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How To Get Involved With the 11th Annual GivingTuesday




GivingTuesday is recognized internationally on the Tuesday after Thanksgiving. This year, GivingTuesday will be observed on Nov. 28. The movement aims to promote philanthropy and generosity by bringing together people, businesses, and charitable causes to further change in communities by bolstering giving back during the holiday season.

GivingTuesday’s origin story dates back to 2012. A group of innovators at the 92nd Street Y’s Belfer Center for Innovation & Social Impact in New York City set out to create a movement that utilized social media and technology to encourage charitable acts. “Over the next five to six years, we grew to such a remarkable extent and had to face what is the future of this movement. It is its own ecosystem and now an independent entity,” said Asha Curran, CEO and co-founder.

The movement is a wonderful way for individuals and organizations to give back to communities following the rabid consumerism of Black Friday and Cyber Monday. The organization has engaged more than 30,000 organizations worldwide, including the Bill and Melinda Gates Foundation, Microsoft, PayPal, and Google.

According to Curran, the majority of GivingTuesday donations are from “everyday people giving $25, $50, $100.” Curran stated that the movement “has gone from being a holiday gift to being a habit and long-term behavior change.”

GivingTuesday by the Numbers

The GivingTuesday Data Commons releases an annual report on the impact of giving during the event. Here is a breakdown of GivingTuesday 2022 by the numbers.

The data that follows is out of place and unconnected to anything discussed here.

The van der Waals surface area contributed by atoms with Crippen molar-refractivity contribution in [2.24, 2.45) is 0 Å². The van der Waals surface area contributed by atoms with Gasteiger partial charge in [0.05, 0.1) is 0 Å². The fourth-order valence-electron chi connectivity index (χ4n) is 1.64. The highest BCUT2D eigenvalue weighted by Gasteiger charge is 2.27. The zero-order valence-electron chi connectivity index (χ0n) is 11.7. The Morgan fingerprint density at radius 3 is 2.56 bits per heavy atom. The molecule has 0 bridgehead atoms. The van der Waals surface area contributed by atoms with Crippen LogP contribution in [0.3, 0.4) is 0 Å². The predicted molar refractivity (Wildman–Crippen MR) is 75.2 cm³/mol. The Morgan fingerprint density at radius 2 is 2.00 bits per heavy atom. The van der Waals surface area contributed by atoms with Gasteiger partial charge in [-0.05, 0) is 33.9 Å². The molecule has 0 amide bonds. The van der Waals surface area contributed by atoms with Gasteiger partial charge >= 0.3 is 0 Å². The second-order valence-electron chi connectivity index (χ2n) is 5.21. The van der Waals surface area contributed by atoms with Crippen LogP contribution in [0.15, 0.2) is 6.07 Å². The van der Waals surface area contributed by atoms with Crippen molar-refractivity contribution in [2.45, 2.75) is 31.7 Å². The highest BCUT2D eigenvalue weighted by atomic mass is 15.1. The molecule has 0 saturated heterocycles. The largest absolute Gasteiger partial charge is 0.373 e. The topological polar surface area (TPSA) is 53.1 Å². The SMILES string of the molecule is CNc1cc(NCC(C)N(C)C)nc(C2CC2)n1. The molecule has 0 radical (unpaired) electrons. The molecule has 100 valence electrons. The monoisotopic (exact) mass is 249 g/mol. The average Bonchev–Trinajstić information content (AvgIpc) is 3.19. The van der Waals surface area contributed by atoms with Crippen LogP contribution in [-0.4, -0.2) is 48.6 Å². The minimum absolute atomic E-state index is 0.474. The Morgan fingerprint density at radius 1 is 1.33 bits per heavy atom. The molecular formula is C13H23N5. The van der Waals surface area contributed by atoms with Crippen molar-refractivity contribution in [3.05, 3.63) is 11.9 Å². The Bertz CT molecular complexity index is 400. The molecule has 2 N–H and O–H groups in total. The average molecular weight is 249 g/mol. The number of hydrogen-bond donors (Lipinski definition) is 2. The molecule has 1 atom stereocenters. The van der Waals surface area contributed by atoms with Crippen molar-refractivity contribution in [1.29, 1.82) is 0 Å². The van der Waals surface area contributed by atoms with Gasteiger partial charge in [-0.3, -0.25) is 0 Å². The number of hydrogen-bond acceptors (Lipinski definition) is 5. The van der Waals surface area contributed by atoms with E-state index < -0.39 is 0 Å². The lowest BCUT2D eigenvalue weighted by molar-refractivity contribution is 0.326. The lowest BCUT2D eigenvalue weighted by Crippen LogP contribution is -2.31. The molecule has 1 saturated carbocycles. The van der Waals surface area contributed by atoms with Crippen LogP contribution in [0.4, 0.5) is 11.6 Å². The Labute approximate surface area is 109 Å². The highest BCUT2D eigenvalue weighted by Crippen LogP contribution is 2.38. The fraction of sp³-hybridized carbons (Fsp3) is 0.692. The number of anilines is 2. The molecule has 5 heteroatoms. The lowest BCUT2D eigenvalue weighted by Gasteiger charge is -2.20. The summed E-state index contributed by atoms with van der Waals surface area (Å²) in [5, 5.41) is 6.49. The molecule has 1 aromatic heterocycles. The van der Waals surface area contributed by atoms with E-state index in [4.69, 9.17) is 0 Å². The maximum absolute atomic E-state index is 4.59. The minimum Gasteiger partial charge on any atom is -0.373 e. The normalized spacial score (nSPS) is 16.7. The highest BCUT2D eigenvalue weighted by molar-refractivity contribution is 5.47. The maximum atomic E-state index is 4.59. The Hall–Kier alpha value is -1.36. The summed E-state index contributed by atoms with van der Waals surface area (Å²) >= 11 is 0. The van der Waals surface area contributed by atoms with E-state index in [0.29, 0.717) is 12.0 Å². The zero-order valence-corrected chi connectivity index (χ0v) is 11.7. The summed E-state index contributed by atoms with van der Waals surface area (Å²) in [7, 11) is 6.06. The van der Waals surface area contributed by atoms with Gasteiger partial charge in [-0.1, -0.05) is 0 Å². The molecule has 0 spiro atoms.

– $3.1 billion: The amount donors in the United States gave, a 15% increase over 2021.

– Over $1 billion: Amount of United States donations that were made online.


– 35 million: The number of adults in the United States who participated.

– 85: The number of countries that participated in the movement.

– 82: The percentage of GivingTuesday participating nonprofits that tried something new.

The international generosity movement has a significant impact on global communities. “By sharing our resources, knowledge, and opportunities, we challenge the notion of hoarding and promote a more equitable distribution of wealth, resources, and privileges,” stated Kathleen Murphy Toms, GivingTuesday’s director of digital communications.

Curran stated on Peak Grantmaking, “There are so many different beliefs represented within the GivingTuesday movement, but it works because the part of the mission that we share is imagining a world that is radically more generous than what it is today.”

Entrepreneurial Change Driving GivingTuesday

“Generosity is a basic, positive human value. In today’s climate, it is a tremendously undervalued tool for depolarization,” said Curran. “It is really powerful to feel like we are part of something bigger than ourselves.”

The GivingTuesday board includes Rob Reich, the board chair, as well as Laurence Belfer, Jeffrey L. Bradach, and Hilary Pennington. Social media fuels the movement, which has come a long way since its inception, thanks to using the hashtag #givingtuesday to start the conversation and keep it easily searchable.


“Back when GivingTuesday started, half of the people didn’t even know what a hashtag was, and asked, ‘Why are you doing this with the pound sign?’” recalled Curran. “It’s more global than we ever in a million years imagined. It was meant to be a hashtag to democratize the conversation about giving.”

Anyone interested in participating in GivingTuesday can donate to the charity of their choice or volunteer with a local organization. Other ways to get involved include spreading the word about the campaign on social media, starting a fundraiser for a favorite cause, organizing a team fundraiser, or volunteering to help a nonprofit with its GivingTuesday campaign.

Visit givingtuesday.org to learn more about how to get involved and which organizations you can donate to in your area.

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